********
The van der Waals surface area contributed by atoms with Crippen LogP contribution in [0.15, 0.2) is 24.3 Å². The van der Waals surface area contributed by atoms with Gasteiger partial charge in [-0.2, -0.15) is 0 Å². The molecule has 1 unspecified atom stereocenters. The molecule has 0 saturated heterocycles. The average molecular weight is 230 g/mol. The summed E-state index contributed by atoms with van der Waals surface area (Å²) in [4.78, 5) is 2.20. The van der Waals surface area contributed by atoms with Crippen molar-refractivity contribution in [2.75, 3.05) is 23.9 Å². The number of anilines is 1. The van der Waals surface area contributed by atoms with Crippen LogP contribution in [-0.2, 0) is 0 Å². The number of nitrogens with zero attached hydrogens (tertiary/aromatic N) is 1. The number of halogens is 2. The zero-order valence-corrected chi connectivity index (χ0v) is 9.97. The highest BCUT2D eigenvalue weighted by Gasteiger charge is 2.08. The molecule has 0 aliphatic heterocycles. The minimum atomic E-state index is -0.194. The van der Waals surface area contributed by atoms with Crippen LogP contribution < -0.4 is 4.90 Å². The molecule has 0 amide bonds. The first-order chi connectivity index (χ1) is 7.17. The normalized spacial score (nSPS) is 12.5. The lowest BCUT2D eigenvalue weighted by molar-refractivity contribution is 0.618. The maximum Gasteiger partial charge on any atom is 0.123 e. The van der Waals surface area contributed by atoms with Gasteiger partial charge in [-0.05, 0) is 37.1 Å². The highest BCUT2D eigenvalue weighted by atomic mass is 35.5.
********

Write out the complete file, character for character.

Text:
The van der Waals surface area contributed by atoms with Crippen LogP contribution in [0.15, 0.2) is 24.3 Å². The van der Waals surface area contributed by atoms with Gasteiger partial charge in [-0.2, -0.15) is 0 Å². The molecule has 1 unspecified atom stereocenters. The molecule has 0 saturated heterocycles. The average molecular weight is 230 g/mol. The summed E-state index contributed by atoms with van der Waals surface area (Å²) in [4.78, 5) is 2.20. The van der Waals surface area contributed by atoms with Crippen molar-refractivity contribution in [2.75, 3.05) is 23.9 Å². The number of anilines is 1. The van der Waals surface area contributed by atoms with Crippen LogP contribution in [-0.2, 0) is 0 Å². The number of nitrogens with zero attached hydrogens (tertiary/aromatic N) is 1. The number of halogens is 2. The zero-order valence-corrected chi connectivity index (χ0v) is 9.97. The highest BCUT2D eigenvalue weighted by Gasteiger charge is 2.08. The molecule has 0 aliphatic heterocycles. The minimum atomic E-state index is -0.194. The van der Waals surface area contributed by atoms with Crippen LogP contribution < -0.4 is 4.90 Å². The molecule has 0 amide bonds. The first-order chi connectivity index (χ1) is 7.17. The normalized spacial score (nSPS) is 12.5. The lowest BCUT2D eigenvalue weighted by molar-refractivity contribution is 0.618. The maximum Gasteiger partial charge on any atom is 0.123 e. The van der Waals surface area contributed by atoms with Gasteiger partial charge in [-0.05, 0) is 37.1 Å². The highest BCUT2D eigenvalue weighted by atomic mass is 35.5.